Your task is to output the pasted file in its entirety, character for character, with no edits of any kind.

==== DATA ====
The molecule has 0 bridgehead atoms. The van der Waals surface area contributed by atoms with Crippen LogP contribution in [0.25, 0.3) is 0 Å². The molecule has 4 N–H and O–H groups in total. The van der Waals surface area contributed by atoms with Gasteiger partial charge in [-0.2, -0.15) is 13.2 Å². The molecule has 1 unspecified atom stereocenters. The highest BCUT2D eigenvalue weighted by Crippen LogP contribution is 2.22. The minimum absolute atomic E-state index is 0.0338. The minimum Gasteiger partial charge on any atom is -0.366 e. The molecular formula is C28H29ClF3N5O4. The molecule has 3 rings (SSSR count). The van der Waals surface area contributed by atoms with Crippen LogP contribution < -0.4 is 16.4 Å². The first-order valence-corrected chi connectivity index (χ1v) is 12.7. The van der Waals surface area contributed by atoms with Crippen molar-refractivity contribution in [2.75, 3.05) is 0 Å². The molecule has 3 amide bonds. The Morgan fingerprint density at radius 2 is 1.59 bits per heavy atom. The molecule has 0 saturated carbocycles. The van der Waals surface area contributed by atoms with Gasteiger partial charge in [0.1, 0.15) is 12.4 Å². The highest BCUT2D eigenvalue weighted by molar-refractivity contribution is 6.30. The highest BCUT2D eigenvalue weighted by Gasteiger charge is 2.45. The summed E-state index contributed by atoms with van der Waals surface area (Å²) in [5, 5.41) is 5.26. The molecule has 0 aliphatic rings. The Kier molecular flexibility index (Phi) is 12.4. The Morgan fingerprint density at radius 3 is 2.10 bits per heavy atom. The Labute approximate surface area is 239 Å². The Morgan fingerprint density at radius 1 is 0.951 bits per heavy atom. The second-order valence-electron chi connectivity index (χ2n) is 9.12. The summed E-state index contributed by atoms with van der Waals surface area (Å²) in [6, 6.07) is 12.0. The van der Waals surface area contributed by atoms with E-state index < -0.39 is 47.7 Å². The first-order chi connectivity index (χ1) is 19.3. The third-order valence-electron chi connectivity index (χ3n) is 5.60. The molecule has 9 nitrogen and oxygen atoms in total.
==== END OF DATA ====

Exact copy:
The molecule has 0 bridgehead atoms. The van der Waals surface area contributed by atoms with Crippen LogP contribution in [0.25, 0.3) is 0 Å². The molecule has 4 N–H and O–H groups in total. The van der Waals surface area contributed by atoms with Gasteiger partial charge in [-0.2, -0.15) is 13.2 Å². The molecule has 1 unspecified atom stereocenters. The highest BCUT2D eigenvalue weighted by Crippen LogP contribution is 2.22. The minimum absolute atomic E-state index is 0.0338. The minimum Gasteiger partial charge on any atom is -0.366 e. The molecular formula is C28H29ClF3N5O4. The molecule has 3 rings (SSSR count). The van der Waals surface area contributed by atoms with Crippen LogP contribution < -0.4 is 16.4 Å². The first-order valence-corrected chi connectivity index (χ1v) is 12.7. The van der Waals surface area contributed by atoms with Crippen molar-refractivity contribution in [2.75, 3.05) is 0 Å². The molecule has 3 amide bonds. The Morgan fingerprint density at radius 2 is 1.59 bits per heavy atom. The molecule has 0 saturated carbocycles. The van der Waals surface area contributed by atoms with Gasteiger partial charge in [0.1, 0.15) is 12.4 Å². The highest BCUT2D eigenvalue weighted by molar-refractivity contribution is 6.30. The highest BCUT2D eigenvalue weighted by Gasteiger charge is 2.45. The summed E-state index contributed by atoms with van der Waals surface area (Å²) in [5, 5.41) is 5.26. The molecule has 0 aliphatic rings. The Kier molecular flexibility index (Phi) is 12.4. The Morgan fingerprint density at radius 3 is 2.10 bits per heavy atom. The Labute approximate surface area is 239 Å². The Morgan fingerprint density at radius 1 is 0.951 bits per heavy atom. The second-order valence-electron chi connectivity index (χ2n) is 9.12. The summed E-state index contributed by atoms with van der Waals surface area (Å²) in [6, 6.07) is 12.0. The van der Waals surface area contributed by atoms with E-state index < -0.39 is 47.7 Å². The first-order chi connectivity index (χ1) is 19.3. The third-order valence-electron chi connectivity index (χ3n) is 5.60. The molecule has 9 nitrogen and oxygen atoms in total.